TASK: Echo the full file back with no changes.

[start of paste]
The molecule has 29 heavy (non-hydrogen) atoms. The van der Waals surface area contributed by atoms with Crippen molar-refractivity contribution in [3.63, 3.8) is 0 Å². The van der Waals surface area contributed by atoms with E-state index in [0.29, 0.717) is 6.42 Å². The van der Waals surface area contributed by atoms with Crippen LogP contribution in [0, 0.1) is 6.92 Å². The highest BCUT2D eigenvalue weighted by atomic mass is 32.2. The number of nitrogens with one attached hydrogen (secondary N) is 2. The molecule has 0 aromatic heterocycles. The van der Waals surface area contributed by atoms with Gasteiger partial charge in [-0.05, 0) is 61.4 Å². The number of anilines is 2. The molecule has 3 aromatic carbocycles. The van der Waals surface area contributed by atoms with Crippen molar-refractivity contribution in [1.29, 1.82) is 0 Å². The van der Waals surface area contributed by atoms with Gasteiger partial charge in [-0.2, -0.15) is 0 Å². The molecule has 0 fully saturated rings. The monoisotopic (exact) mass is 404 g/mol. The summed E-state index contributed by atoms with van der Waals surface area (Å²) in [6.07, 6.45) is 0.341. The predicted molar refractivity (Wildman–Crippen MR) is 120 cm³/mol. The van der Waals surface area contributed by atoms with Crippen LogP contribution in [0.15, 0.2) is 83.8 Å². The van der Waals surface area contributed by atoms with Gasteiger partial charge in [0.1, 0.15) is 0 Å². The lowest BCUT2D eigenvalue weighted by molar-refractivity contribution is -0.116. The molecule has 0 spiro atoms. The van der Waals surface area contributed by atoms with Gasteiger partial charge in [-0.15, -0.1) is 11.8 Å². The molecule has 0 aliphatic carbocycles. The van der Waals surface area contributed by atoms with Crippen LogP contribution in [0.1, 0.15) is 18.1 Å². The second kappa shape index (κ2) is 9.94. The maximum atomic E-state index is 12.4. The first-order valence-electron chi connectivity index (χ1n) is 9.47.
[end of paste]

The molecule has 29 heavy (non-hydrogen) atoms. The van der Waals surface area contributed by atoms with Crippen molar-refractivity contribution in [3.63, 3.8) is 0 Å². The van der Waals surface area contributed by atoms with E-state index in [0.29, 0.717) is 6.42 Å². The van der Waals surface area contributed by atoms with Crippen LogP contribution in [0, 0.1) is 6.92 Å². The highest BCUT2D eigenvalue weighted by atomic mass is 32.2. The number of nitrogens with one attached hydrogen (secondary N) is 2. The molecule has 0 aromatic heterocycles. The van der Waals surface area contributed by atoms with Gasteiger partial charge in [-0.05, 0) is 61.4 Å². The number of anilines is 2. The molecule has 3 aromatic carbocycles. The van der Waals surface area contributed by atoms with Crippen molar-refractivity contribution in [1.29, 1.82) is 0 Å². The van der Waals surface area contributed by atoms with Gasteiger partial charge in [-0.2, -0.15) is 0 Å². The molecule has 0 fully saturated rings. The monoisotopic (exact) mass is 404 g/mol. The summed E-state index contributed by atoms with van der Waals surface area (Å²) in [6.07, 6.45) is 0.341. The predicted molar refractivity (Wildman–Crippen MR) is 120 cm³/mol. The van der Waals surface area contributed by atoms with Crippen LogP contribution in [0.15, 0.2) is 83.8 Å². The van der Waals surface area contributed by atoms with Gasteiger partial charge in [0.1, 0.15) is 0 Å². The lowest BCUT2D eigenvalue weighted by molar-refractivity contribution is -0.116. The molecule has 0 spiro atoms. The van der Waals surface area contributed by atoms with Gasteiger partial charge in [-0.15, -0.1) is 11.8 Å². The molecule has 0 aliphatic carbocycles. The van der Waals surface area contributed by atoms with Crippen LogP contribution in [0.1, 0.15) is 18.1 Å². The second kappa shape index (κ2) is 9.94. The maximum atomic E-state index is 12.4. The first-order valence-electron chi connectivity index (χ1n) is 9.47.